Camels graze in the desert in Ghat, about 1 360 km south of Tripoli. REUTERS/Esam Omran Al-Fetori

Khartoum - Nine illegal immigrants have died among some 300 abandoned by smugglers in the scorching Sudanese-Libyan desert, with the others in poor condition, Khartoum's army said Wednesday.

“They were on their way to Libya as illegal immigrants,” spokesman Sawarmi Khaled Saad told AFP.

“The smugglers left them in the desert... on the border between Sudan and Libya,” he said, adding that all of the dead were Sudanese.

The others are from various nationalities and include Ethiopians, Eritreans, Pakistanis and Bangladeshis, Saad said.

Sudanese and Libyan troops rescued the migrants in a joint operation, the army spokesman said in a statement posted on the defence ministry's website.

In all, 319 people were abandoned in the desert, he said.

“Nine of them died and the others are in a bad condition. They are getting treatment and being transferred to Dongola,” a town about 500 kilometres (300 miles) northwest of Khartoum, he added.

The loosely governed desert region stretching from eastern Sudan up through Egypt to the Sinai Peninsula is a major route for African migrants trying to flee in search of a better life.

Thousands of Eritreans make the journey each year. Many head for Israel while others try to get to Europe.

“Some of them try to go through Egypt. Some of them try to go through Libya,” said a source familiar with the situation.

“They would try to cross the Mediterranean Sea via Libya.”

More than 350 migrants, mainly from Eritrea, died in an October shipwreck off the Italian island of Lampedusa as they tried to reach Europe.

Economic migrants or refugees often rely on smugglers.

According to official data, some 600 refugees from authoritarian Eritrea alone make their way to neighbouring Sudan each month.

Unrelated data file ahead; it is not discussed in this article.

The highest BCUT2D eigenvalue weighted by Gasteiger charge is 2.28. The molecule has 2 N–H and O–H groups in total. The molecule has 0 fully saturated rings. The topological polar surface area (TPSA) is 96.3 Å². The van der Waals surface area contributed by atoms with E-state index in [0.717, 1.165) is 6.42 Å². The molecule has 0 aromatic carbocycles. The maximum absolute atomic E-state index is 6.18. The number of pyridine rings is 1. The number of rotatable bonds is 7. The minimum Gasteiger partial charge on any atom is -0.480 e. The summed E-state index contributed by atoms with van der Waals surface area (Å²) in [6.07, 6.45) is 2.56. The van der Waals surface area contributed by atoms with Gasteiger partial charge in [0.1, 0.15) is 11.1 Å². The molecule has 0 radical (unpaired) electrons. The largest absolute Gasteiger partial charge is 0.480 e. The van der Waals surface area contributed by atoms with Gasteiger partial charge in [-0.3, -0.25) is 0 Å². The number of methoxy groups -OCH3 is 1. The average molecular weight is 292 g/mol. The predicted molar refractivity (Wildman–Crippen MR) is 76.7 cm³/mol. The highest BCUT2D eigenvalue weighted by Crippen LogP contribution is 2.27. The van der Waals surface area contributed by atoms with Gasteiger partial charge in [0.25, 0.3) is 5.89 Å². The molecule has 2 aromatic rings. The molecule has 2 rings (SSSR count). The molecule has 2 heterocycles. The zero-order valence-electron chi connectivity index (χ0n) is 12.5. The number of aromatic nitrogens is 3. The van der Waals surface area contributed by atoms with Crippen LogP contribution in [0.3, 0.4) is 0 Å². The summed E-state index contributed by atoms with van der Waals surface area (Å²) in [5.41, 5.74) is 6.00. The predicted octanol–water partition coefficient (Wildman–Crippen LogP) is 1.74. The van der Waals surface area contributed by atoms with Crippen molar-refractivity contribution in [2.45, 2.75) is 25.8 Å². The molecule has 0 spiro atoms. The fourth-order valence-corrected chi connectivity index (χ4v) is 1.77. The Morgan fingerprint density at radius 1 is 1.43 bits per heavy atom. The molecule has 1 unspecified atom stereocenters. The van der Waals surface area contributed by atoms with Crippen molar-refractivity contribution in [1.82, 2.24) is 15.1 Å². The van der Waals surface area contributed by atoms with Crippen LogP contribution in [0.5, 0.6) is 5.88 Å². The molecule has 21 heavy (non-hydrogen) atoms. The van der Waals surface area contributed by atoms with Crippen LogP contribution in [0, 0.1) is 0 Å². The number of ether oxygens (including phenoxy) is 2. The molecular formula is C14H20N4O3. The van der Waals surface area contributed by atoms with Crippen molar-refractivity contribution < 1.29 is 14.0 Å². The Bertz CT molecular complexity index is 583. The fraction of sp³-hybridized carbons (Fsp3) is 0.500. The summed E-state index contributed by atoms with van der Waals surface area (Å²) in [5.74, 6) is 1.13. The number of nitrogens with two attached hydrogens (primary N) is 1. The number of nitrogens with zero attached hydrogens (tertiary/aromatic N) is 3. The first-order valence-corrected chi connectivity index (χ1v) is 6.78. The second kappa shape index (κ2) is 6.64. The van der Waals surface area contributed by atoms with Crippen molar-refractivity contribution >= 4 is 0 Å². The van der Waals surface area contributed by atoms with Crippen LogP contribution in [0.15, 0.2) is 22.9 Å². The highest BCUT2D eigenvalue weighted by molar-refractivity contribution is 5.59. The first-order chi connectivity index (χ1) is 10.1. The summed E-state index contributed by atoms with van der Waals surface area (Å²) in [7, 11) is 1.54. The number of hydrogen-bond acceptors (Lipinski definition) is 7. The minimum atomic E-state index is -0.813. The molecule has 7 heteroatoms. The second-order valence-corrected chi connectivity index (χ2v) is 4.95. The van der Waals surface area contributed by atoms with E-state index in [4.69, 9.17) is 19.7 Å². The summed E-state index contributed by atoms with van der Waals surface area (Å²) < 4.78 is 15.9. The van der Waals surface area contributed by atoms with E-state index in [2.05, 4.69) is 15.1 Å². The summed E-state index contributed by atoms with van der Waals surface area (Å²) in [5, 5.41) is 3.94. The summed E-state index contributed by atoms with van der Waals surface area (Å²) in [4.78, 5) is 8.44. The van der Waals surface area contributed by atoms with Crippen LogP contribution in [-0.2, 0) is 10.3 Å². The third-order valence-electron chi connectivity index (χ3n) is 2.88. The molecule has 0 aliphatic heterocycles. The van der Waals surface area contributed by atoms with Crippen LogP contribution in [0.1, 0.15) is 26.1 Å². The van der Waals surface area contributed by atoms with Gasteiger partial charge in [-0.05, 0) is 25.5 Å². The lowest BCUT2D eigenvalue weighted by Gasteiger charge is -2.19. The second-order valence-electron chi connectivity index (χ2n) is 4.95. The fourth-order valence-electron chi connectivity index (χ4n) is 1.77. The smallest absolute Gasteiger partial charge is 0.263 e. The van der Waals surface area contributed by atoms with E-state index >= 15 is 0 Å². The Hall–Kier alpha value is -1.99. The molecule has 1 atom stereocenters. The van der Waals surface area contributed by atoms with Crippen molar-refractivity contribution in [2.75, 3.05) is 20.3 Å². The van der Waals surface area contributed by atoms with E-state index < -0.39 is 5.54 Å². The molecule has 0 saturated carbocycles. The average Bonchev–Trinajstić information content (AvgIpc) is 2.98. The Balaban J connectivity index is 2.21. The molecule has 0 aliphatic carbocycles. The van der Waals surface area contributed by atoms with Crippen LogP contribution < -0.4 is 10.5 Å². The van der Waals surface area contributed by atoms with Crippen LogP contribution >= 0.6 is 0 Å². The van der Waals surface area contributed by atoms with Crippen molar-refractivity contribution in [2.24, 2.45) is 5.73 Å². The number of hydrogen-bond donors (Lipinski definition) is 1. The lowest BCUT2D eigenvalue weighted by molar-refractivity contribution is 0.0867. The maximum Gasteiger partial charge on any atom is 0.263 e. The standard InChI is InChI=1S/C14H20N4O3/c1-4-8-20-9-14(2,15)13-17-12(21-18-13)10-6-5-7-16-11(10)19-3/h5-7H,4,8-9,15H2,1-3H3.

“The majority of them want to continue onwards,” the source said.

A Human Rights Watch report in February accused Egyptian and Sudanese security officers of colluding with traffickers accused of holding Eritrean migrants for ransom and torturing them.

Another rights group, Amnesty International, said last year that Eritrean refugees kidnapped in Sudan are raped, beaten, chained up and sometimes killed after being forcibly transported to Egypt's Sinai Peninsula, where they are held for ransom.

The London-based watchdog said it received “numerous reports” since 2011 that residents of the Shagarab refugee camp in Sudan's Kassala state, near the Eritrean border, had been abducted.

Sudanese officials in the border region with Eritrea have appealed for European Union help to combat human trafficking.

“We are confronted by organised groups,” Kassala governor Mohammed Yousef Adam told EU ambassadors visiting from Khartoum last November.

“And we need your help on this.”

EU ambassador Tomas Ulicny told the governor: “This is really an area which we want to cooperate more with Sudan and with all neighbouring countries”